COOK TACKLES PRIVACY’S ‘SHADOW ECONOMY’ — From our friends at Morning Tech: Apple CEO Tim Cook writes in an essay out this morning for TIME that he wants Congress to pass a federal privacy framework to address a “shadow economy that’s largely unchecked — out of sight of consumers, regulators and lawmakers.” Cook’s informal proposal calls for the Federal Trade Commission to require data brokers to register with an agency clearinghouse, making it possible for consumers to track how their data is being sold and deleted.

The central principle of his proposal, empowering the FTC to have greater oversight of data practices in the tech sector, largely aligns with others put forth by lawmakers and industry groups in recent months. Cook, who has repeatedly taken aim at other top tech firms over a series of data scandals, said the proposal would “shine a light on actors trafficking in your data behind the scenes.”

Not everyone is on board with empowering the FTC to oversee data protection. A coalition of 16 consumer, racial justice and tech groups are unveiling a new privacy framework today calling for the creation of a separate federal agency to oversee privacy concerns. “The U.S. needs a federal agency focused on privacy protection, compliance with data protection obligations, and emerging privacy challenges,” reads the proposal, backed by groups including the Center for Digital Democracy, the Electronic Privacy Information Center, Color of Change and the Media Alliance.

What else it says: The coalition’s proposal also opposes pre-emption of “stronger” state laws, pushing instead for a federal bill to serve as a national “baseline” for protections; it calls for a private right of action against companies that violate privacy standards — a prospect loathed by the industry; it says a privacy law should establish limits on the collection, use and disclosure of personal data, including enhanced limits of kids’ data; and it calls for the establishment of a “clear standard” for when companies should disclose user data to the government.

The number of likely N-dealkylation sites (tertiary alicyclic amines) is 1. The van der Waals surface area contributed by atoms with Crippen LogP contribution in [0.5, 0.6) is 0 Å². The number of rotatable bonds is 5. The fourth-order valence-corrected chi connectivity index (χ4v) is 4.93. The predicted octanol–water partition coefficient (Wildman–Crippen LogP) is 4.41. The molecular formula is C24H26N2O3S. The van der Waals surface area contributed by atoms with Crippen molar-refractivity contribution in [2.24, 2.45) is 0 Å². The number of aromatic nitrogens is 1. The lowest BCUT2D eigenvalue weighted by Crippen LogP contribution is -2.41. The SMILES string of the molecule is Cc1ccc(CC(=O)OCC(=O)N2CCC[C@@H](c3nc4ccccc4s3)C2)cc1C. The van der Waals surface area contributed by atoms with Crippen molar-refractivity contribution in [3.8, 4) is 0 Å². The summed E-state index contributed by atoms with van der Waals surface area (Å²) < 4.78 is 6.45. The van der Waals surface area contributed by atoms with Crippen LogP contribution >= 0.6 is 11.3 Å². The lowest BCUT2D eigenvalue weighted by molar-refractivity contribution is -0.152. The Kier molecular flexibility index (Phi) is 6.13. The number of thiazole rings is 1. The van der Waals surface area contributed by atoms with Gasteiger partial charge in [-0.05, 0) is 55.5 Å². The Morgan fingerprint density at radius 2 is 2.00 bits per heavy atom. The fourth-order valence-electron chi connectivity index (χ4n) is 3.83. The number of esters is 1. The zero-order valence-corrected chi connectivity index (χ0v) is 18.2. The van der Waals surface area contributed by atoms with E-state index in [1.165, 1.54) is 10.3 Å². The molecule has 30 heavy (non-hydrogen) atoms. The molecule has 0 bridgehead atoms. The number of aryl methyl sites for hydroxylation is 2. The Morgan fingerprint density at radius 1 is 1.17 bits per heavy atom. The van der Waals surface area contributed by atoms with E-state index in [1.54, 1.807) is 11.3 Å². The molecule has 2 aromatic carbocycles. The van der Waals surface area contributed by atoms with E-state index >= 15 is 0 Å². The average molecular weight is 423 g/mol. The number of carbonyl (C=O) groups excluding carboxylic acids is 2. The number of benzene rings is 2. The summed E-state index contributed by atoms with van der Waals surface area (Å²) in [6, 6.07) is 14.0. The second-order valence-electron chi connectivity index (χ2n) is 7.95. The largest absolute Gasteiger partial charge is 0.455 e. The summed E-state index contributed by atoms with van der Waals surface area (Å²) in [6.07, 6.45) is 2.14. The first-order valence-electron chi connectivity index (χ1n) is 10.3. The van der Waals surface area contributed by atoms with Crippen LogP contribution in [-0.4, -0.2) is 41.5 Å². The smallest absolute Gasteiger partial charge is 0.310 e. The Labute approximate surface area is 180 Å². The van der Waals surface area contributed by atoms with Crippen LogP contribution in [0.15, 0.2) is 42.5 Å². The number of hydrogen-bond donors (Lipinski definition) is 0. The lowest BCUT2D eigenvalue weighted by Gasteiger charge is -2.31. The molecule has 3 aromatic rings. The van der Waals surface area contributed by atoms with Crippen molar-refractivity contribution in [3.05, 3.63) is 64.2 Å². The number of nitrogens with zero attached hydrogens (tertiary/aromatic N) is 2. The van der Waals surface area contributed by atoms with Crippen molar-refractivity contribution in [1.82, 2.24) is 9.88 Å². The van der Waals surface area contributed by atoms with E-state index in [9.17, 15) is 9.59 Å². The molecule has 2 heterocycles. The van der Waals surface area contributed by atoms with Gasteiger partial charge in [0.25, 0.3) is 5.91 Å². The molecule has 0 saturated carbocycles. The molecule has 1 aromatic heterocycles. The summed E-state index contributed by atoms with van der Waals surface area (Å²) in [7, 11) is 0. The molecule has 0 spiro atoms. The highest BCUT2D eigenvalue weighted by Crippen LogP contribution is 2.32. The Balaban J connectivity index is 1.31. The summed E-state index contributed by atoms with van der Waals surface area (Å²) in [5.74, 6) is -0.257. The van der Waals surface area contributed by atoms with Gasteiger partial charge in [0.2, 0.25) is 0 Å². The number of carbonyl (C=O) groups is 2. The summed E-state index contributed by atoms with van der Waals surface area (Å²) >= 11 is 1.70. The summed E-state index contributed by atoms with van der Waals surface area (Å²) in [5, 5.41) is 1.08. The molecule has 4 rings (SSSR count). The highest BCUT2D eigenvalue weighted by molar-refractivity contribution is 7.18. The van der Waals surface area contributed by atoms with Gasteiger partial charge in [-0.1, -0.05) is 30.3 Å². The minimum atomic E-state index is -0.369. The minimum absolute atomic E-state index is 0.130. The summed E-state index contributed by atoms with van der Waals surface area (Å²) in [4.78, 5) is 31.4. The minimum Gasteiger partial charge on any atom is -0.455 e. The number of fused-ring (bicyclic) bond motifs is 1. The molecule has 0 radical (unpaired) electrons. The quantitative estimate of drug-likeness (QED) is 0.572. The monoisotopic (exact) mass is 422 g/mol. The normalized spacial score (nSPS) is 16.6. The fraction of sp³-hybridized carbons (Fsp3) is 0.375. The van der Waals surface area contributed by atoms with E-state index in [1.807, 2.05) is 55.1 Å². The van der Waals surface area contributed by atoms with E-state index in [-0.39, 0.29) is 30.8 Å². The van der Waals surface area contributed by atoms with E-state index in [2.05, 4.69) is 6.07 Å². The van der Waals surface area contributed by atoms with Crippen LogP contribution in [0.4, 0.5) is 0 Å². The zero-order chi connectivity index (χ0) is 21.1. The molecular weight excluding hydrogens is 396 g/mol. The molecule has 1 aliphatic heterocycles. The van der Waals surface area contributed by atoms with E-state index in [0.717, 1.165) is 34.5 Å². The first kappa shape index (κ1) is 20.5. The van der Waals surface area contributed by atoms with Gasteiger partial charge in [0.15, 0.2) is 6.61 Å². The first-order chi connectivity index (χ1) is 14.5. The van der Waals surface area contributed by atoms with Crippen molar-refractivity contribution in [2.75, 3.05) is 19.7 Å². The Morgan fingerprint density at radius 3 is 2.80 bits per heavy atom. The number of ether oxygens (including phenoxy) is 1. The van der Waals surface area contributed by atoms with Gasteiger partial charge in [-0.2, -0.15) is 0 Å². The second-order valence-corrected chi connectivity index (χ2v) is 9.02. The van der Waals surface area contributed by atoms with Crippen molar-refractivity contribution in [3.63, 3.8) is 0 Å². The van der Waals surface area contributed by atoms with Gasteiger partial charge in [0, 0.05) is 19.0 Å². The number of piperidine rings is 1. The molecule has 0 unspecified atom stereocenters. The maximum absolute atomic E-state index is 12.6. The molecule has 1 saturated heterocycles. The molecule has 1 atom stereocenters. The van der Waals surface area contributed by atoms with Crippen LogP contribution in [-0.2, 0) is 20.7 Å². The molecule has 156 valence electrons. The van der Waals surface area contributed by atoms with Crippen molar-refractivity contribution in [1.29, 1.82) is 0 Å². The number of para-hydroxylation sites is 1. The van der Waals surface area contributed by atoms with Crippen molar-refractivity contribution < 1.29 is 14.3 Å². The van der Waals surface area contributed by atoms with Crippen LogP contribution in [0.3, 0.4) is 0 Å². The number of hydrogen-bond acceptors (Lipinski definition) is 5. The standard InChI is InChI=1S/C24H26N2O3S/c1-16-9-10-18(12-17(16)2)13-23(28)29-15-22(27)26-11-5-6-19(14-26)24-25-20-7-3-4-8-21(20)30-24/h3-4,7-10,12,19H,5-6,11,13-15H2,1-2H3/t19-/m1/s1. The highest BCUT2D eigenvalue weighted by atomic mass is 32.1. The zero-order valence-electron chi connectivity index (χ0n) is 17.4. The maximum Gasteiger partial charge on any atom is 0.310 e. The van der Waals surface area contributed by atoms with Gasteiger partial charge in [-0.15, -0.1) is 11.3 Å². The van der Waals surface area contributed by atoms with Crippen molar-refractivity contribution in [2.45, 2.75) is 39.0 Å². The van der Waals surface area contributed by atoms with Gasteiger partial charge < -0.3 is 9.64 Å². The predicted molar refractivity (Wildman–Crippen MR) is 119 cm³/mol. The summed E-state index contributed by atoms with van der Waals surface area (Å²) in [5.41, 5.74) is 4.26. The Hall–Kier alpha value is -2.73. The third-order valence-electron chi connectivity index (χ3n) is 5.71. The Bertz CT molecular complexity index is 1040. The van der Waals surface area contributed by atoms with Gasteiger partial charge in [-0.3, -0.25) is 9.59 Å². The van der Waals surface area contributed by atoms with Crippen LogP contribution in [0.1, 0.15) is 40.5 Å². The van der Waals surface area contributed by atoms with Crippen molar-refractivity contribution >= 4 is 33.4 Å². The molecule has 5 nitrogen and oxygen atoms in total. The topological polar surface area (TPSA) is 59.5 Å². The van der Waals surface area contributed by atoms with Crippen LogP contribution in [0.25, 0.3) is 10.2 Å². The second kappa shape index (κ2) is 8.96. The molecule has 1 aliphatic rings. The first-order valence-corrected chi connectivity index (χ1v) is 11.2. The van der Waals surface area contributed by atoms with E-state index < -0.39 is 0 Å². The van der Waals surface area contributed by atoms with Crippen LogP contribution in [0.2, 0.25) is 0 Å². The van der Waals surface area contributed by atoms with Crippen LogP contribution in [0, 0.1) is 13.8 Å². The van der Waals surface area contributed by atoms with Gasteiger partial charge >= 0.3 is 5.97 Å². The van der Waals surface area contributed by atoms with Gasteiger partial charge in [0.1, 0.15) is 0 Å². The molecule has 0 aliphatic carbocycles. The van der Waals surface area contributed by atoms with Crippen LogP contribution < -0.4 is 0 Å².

HOUSE COMPANIONSHIP — Four House members introduced companion legislation Wednesday evening to a Senate bill (S. 29) to create a White House Office of Critical Technologies & Security, which would coordinate federal efforts to reduce state-sponsored technology theft and supply chain threats. The bipartisan sponsors are Reps. Dutch RuppersbergerJim HimesMike Conawayand Will Hurd, and like the Senate sponsors, they were motivated at least in part by China’s behavior.

OUR BAD — In Wednesday’s MC, the Tweet of the Day referenced a Twitter account purportedly belonging to U.S. Cyber Command. A spokesman for the unit subsequently told MC that the account “is not [an] official U.S. Cyber Command social media presence.” MC regrets the error.

RECENTLY ON PRO CYBERSECURITY  A bipartisan group of House and Senate members introduced legislation directing the president to block exports to Chinese telecommunications companies that violate U.S. sanctions laws or export control laws. … The PCI Security Standards Council released new payment security guidelines. … European parliament elections are particularly vulnerable to hacking, officials say. … France is trying to figure out how to protect French companies’ data from surveillance under the U.S. Cloud Act.


— Patrick Burke has joined Phillips Nizer as a partner to lead the law firm’s data technology and cybersecurity group. He previously served as deputy superintendent for the New York State Department of Financial Services’ Office of Financial Innovation, where he led initiatives related to cybersecurity regulation and cryptocurrency.